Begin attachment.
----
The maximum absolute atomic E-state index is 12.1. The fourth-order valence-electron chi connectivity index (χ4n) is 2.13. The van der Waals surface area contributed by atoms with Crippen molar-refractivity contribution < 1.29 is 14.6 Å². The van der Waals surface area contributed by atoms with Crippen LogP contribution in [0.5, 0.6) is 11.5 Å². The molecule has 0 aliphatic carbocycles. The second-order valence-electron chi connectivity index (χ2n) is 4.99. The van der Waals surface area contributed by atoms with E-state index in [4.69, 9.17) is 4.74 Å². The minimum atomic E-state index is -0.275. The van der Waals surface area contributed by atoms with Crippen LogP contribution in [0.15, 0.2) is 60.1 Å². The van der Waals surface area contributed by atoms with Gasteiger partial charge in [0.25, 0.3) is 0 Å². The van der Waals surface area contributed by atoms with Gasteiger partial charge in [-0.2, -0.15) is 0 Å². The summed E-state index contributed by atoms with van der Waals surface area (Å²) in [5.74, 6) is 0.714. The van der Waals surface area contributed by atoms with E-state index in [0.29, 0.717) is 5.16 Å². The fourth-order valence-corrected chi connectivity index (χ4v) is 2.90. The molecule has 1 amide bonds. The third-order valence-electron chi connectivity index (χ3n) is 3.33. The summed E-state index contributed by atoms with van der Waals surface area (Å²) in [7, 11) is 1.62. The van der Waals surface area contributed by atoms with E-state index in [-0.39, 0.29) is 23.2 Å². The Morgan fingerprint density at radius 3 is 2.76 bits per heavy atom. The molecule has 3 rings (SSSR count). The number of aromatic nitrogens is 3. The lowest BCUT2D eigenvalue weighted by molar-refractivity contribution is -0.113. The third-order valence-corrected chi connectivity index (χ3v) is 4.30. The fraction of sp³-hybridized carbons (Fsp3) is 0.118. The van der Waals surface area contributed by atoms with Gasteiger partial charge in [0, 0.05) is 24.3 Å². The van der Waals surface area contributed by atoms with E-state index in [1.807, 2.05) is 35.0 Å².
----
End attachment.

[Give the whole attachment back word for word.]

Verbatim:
The maximum absolute atomic E-state index is 12.1. The fourth-order valence-electron chi connectivity index (χ4n) is 2.13. The van der Waals surface area contributed by atoms with Crippen molar-refractivity contribution < 1.29 is 14.6 Å². The van der Waals surface area contributed by atoms with Crippen LogP contribution in [0.5, 0.6) is 11.5 Å². The molecule has 0 aliphatic carbocycles. The second-order valence-electron chi connectivity index (χ2n) is 4.99. The van der Waals surface area contributed by atoms with E-state index in [4.69, 9.17) is 4.74 Å². The minimum atomic E-state index is -0.275. The van der Waals surface area contributed by atoms with Crippen LogP contribution in [0.15, 0.2) is 60.1 Å². The van der Waals surface area contributed by atoms with Gasteiger partial charge in [0.25, 0.3) is 0 Å². The van der Waals surface area contributed by atoms with Gasteiger partial charge in [-0.2, -0.15) is 0 Å². The summed E-state index contributed by atoms with van der Waals surface area (Å²) in [5.74, 6) is 0.714. The van der Waals surface area contributed by atoms with E-state index in [0.29, 0.717) is 5.16 Å². The fourth-order valence-corrected chi connectivity index (χ4v) is 2.90. The molecule has 1 amide bonds. The third-order valence-electron chi connectivity index (χ3n) is 3.33. The summed E-state index contributed by atoms with van der Waals surface area (Å²) in [7, 11) is 1.62. The van der Waals surface area contributed by atoms with E-state index in [-0.39, 0.29) is 23.2 Å². The Morgan fingerprint density at radius 3 is 2.76 bits per heavy atom. The molecule has 3 rings (SSSR count). The number of aromatic nitrogens is 3. The lowest BCUT2D eigenvalue weighted by molar-refractivity contribution is -0.113. The third-order valence-corrected chi connectivity index (χ3v) is 4.30. The fraction of sp³-hybridized carbons (Fsp3) is 0.118. The van der Waals surface area contributed by atoms with Gasteiger partial charge in [0, 0.05) is 24.3 Å². The van der Waals surface area contributed by atoms with E-state index in [1.807, 2.05) is 35.0 Å².